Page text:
Bow down the right wave left at the political level they have something of fruitlessness in the sense that a party can call itself left-wing but act as one of rights but, above all, because problems do not always have effective solutions from the same political spectrum: sometimes solutions of right or left, depending on the moment and the problem.
All in all, the brains of those who opt for left or right solutions systematically, whatever happens, there may be a difference that is precisely what drives this dichotomy.
To test what the brain waves of Republicans and Democrats in the United States look like, in a recent study they were introduced to a heterogeneous group 60 sentences in two versions: one supported an idea consistent with a particular foundation, and the other version rejected that idea.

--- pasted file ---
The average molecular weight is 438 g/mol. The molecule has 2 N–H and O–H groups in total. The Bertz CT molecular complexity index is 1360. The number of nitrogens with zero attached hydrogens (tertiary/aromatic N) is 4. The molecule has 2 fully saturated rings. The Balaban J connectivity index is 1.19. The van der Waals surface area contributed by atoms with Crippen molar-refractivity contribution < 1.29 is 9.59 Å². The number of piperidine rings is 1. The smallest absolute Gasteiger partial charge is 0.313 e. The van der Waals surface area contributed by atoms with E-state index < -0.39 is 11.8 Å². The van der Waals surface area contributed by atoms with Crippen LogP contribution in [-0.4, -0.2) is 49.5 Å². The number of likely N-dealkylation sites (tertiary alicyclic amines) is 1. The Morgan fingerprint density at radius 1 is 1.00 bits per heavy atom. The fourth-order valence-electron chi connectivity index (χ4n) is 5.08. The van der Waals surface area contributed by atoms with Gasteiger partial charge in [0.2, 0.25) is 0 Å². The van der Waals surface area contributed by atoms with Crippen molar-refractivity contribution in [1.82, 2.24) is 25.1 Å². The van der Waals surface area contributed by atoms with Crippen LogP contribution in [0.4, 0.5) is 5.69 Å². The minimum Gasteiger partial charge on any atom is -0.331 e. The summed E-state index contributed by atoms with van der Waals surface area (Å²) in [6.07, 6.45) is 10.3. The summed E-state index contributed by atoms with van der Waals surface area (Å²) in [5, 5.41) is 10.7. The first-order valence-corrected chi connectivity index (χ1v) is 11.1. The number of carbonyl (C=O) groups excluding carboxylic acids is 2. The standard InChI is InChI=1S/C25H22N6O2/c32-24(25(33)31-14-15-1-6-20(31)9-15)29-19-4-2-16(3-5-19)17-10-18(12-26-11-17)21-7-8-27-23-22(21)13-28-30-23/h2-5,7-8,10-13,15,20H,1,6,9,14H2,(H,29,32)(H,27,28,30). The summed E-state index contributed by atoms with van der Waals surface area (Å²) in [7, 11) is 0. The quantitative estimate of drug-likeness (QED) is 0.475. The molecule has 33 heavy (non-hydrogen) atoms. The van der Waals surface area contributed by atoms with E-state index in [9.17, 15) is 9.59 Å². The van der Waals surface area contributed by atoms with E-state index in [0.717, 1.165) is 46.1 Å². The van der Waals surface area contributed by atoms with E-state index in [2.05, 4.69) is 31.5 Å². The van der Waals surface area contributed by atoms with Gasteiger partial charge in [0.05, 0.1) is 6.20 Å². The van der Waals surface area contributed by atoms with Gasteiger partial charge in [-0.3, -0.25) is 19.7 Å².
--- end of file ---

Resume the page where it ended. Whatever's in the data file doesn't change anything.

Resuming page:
Thus, for example, one half read:
Total equality in the workplace is necessary.
The other half read:
Total equality in the workplace is not realistic.
The idea was to test how leftist people reacted more positively to the necessary ideas although they are utopian or unattainable, and those on the right reacted better to the ideas that are more realistic, practical, capable of getting going.
All subjects were equipped with a cap that measured their brain waves when the words of each sentence appeared on a screen, word for word, with the purpose of determining which brains showed evidence of surprise or shock at the time the keyword was presented . The results are presented by one of its authors, Jonathan Haidtin his book The mind of the righteous:
Liberal brains showed more surprise, compared to conservative brains, in response to prayers that rejected concerns about Care and Equity. They also showed more surprise in response to the prayers that supported the concerns regarding Loyalty, Authority and Holiness.
It is possible, then, that we are born with a partisan brain, or that it is forged based on certain experiences. And that brain reason differently and look for different types of evidence to reach different conclusions:
Intuitions come first, strategic thinking later.